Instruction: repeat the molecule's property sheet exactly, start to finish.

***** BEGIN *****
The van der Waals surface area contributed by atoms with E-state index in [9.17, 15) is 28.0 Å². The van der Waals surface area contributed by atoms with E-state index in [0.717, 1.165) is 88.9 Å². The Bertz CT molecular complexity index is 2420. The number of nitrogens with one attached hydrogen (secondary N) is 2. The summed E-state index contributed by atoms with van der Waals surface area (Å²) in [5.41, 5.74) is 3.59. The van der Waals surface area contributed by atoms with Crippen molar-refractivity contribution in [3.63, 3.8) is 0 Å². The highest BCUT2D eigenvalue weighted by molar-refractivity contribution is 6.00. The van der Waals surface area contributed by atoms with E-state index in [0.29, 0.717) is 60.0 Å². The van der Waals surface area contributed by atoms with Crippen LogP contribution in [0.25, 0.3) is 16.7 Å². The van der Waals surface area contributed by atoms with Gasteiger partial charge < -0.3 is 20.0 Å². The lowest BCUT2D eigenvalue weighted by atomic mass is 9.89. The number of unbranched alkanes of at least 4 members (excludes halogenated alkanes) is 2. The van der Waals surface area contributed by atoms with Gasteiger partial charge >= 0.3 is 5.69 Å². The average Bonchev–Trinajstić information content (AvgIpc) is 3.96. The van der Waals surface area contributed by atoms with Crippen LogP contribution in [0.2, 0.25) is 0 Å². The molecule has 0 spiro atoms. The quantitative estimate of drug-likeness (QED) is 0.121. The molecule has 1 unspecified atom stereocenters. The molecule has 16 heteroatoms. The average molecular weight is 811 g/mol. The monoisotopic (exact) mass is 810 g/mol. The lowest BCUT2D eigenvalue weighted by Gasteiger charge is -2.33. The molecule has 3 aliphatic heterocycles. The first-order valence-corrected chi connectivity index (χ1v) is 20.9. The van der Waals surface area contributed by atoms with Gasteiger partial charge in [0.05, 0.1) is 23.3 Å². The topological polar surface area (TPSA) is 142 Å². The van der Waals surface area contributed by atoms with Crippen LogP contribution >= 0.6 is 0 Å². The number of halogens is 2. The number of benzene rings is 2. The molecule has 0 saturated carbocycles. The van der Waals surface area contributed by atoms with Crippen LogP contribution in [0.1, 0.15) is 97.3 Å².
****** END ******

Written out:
The van der Waals surface area contributed by atoms with E-state index in [9.17, 15) is 28.0 Å². The van der Waals surface area contributed by atoms with E-state index in [0.717, 1.165) is 88.9 Å². The Bertz CT molecular complexity index is 2420. The number of nitrogens with one attached hydrogen (secondary N) is 2. The summed E-state index contributed by atoms with van der Waals surface area (Å²) in [5.41, 5.74) is 3.59. The van der Waals surface area contributed by atoms with Crippen molar-refractivity contribution in [3.63, 3.8) is 0 Å². The highest BCUT2D eigenvalue weighted by molar-refractivity contribution is 6.00. The van der Waals surface area contributed by atoms with E-state index in [0.29, 0.717) is 60.0 Å². The van der Waals surface area contributed by atoms with Crippen LogP contribution in [0.25, 0.3) is 16.7 Å². The van der Waals surface area contributed by atoms with Gasteiger partial charge < -0.3 is 20.0 Å². The lowest BCUT2D eigenvalue weighted by atomic mass is 9.89. The number of unbranched alkanes of at least 4 members (excludes halogenated alkanes) is 2. The van der Waals surface area contributed by atoms with Gasteiger partial charge >= 0.3 is 5.69 Å². The average Bonchev–Trinajstić information content (AvgIpc) is 3.96. The van der Waals surface area contributed by atoms with Crippen LogP contribution in [0.2, 0.25) is 0 Å². The molecule has 0 spiro atoms. The quantitative estimate of drug-likeness (QED) is 0.121. The molecule has 1 unspecified atom stereocenters. The molecule has 16 heteroatoms. The average molecular weight is 811 g/mol. The monoisotopic (exact) mass is 810 g/mol. The lowest BCUT2D eigenvalue weighted by Gasteiger charge is -2.33. The molecule has 3 aliphatic heterocycles. The first-order valence-corrected chi connectivity index (χ1v) is 20.9. The van der Waals surface area contributed by atoms with Gasteiger partial charge in [0.05, 0.1) is 23.3 Å². The topological polar surface area (TPSA) is 142 Å². The van der Waals surface area contributed by atoms with Crippen LogP contribution >= 0.6 is 0 Å². The number of halogens is 2. The number of benzene rings is 2. The molecule has 0 saturated carbocycles. The van der Waals surface area contributed by atoms with Crippen LogP contribution in [0.1, 0.15) is 97.3 Å².